Belmont: Lakeview Action Coalition Hosts 32nd Ward Forum

 

Belmont Stop IconBy Julian Zeng
The Red Line Project
@RedLineProject

Posted: Thursday, Feb. 17, 2011

With the election a week away, the four candidates running for 32nd Ward alderman participated in a forum that focused on small business and healthcare Tuesday night.

The forum, hosted by the Lakeview Action Coalition at Theater Wit, was originally scheduled to be held on Feb. 1, but was postponed due to the blizzard. 

Incumbent Ald. Scott Waguespack and his three opponents -- Brian Gorman, Bryan Lynch and David Pavlik -- each responded to questions written by members of the Lakeview Action Coalition board and 32nd Ward audience members. The forum was moderated by Carol Small.

David Pavlik arrived late to the forum because of what he said was a family emergency.

One of the over-arching issues was how the candidates planned on helping small businesses established in the 32nd Ward grow and thrive in a tough economy, as well as how they would protect existing jobs.  

Waguespack was first to respond to a question about employment presented by attendee Sylvia Sepulveda, saying it is important to “streamline the process” of establishing small businesses in the 32nd Ward. 

“The faster we get businesses in here, the faster people can get to work,” Waguespack said.  

Gorman cited the enormous budget deficit of up to $700 million the city of Chicago is currently facing when addressing how to increase revenue without raising taxes. His main solution was to encourage the availability of small business, which accounts for nearly 80 percent of the jobs in Chicago.  

Gorman added that there are things the City Council can do to improve the situation without taxing or cutting the budget. 

“It’s using the city government to make our lives better: to increase revenue, to create jobs, and to bridge the budget gap,” he said.

Providing sufficient income for people to cover the cost of living is a pressing issue that faces not only the citizens of the 32nd Ward, but the entire city of Chicago. Lynch said he foresees a great increase to the cost of living in the city, for which he offers must be resolved in creative ways to reduce the costs.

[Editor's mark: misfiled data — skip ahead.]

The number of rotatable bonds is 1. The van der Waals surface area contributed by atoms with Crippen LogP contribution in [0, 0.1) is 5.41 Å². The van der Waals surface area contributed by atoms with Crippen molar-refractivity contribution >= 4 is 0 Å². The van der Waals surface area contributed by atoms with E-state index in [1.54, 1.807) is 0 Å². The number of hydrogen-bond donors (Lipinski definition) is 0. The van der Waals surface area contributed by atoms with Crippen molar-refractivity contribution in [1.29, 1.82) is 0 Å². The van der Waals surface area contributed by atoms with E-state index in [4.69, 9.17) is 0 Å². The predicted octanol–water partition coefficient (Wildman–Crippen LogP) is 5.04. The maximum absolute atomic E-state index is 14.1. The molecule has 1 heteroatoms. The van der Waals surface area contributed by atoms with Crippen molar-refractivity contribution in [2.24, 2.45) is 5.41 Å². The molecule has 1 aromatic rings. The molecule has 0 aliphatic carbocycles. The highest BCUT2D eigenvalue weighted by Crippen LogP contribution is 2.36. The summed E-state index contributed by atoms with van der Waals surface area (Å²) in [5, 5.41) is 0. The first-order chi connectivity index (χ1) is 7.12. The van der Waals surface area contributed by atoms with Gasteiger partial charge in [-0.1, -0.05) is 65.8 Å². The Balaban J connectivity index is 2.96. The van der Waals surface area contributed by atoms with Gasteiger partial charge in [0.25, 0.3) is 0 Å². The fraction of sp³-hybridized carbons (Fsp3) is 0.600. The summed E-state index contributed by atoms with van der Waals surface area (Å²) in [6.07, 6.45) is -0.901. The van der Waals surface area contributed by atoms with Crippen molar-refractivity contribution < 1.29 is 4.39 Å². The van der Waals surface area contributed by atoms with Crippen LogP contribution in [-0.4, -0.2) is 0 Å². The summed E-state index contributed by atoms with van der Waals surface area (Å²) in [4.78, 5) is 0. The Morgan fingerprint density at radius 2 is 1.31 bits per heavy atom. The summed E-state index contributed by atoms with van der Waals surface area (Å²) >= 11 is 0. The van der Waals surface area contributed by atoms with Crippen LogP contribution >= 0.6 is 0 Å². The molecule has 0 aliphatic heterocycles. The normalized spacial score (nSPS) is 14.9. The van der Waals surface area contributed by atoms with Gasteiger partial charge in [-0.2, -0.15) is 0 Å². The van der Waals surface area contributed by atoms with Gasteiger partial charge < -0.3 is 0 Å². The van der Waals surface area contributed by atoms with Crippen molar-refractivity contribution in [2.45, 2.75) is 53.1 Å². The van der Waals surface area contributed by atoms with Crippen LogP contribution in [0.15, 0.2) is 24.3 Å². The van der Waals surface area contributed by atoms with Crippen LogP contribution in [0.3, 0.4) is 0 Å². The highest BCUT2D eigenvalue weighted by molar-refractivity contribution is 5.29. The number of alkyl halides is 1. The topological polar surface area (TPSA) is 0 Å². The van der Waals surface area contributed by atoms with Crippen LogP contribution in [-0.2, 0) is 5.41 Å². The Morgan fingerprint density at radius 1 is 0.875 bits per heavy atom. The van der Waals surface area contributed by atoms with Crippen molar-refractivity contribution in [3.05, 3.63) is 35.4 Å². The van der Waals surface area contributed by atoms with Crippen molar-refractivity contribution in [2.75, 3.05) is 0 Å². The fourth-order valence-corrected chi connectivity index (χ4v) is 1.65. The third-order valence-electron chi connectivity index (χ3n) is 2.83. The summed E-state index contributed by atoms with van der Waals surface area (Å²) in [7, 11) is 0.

“Working men and women should be properly compensated for the work that they do," Lynch said. "Where we need to look at instituting a policy to bring up the minimum wage is perhaps at larger scale employers who have greater economies of scale. This would allow the employers to absorb more of the deficit easier than “a ma and pa sandwich shop or another small business owner.”

Pavlik stressed that the 32nd Ward must “incentivize small business to create jobs for us, and good paying jobs ... Saying things like ‘if you hire x number of people, we will give you property tax relief, or relief on your fees and licenses.’ ”  

Pavlik also referenced his previous position as deputy director of the Illinois Department of Transportation when discussing the possibility of offering transportation cost rebates to those that fall into a certain income bracket.  

Waguespack directly challenged Pavlik’s stance on incentivizing businesses in the first and only tense moment that arose from an otherwise civil forum.  Waguespack alluded to Pavlik’s current job as state budget manager, and asserted Pavlik has been supportive of the new income tax which has made life difficult for many businesses and lower income citizens.

Ald. Scott Waguespack greets Robert Kazluski

Incumbent Ald. Scott Waguespack greets Robert Kazluski
after the 32nd Ward forum, hosted by the Lakeview Action Coalition.
(Photo by Julian Zeng)

Pavlik responded with a metaphor to his current position as state budget manager. Pavlik made a comparison to someone working at a Jewel-Osco, where the price of a loaf of bread was raised.  He asked the audience whether or not the cashier or store manager was to blame for the price hike.

He compared this situation to the government’s bill to raise prices passing in the House of Representatives and Senate, naturally without unanimous support or backing. 

Although the candidates’ ideas on employment issues differed somewhat, their stances on housing and healthcare were similar.  All four candidates support subsidized and affordable housing staying in the 32nd Ward.

The candidates listened intently to an account given by Li Papineau, a member of the Lakeview Action Coalition’s Board of Directors.  Papineau described her own struggles to gain proper healthcare at a time when she was very sick; with those experiences ingrained in her mind, she looked to the candidates to address the poor track record of obtaining health insurance and ensure access to the uninsured.

Waguespack said he would work with the offices of hospitals and make sure “they’re providing the health care at the level that they should be, not just what’s on the books, but what is right for the people here in the ward and throughout the city.”  

Lynch admitted the healthcare system is not something people should take for granted, as he himself fell into the trap of believing health insurance “was a relatively easy thing to get.” 

Lynch said he believed the city needs to play an active role in making sure health services are readily accessible to everyone, no matter their income level or education base.

“It would be great to stand here and say as an alderman that I could do something to make sure that you’re gonna have health insurance coverage, but I don’t think anyone in this room would think I’d be speaking genuinely,” he said.

At the end of the forum, the audience members were able to briefly meet and greet the candidates.

The general municipal election will be held on Feb. 22.

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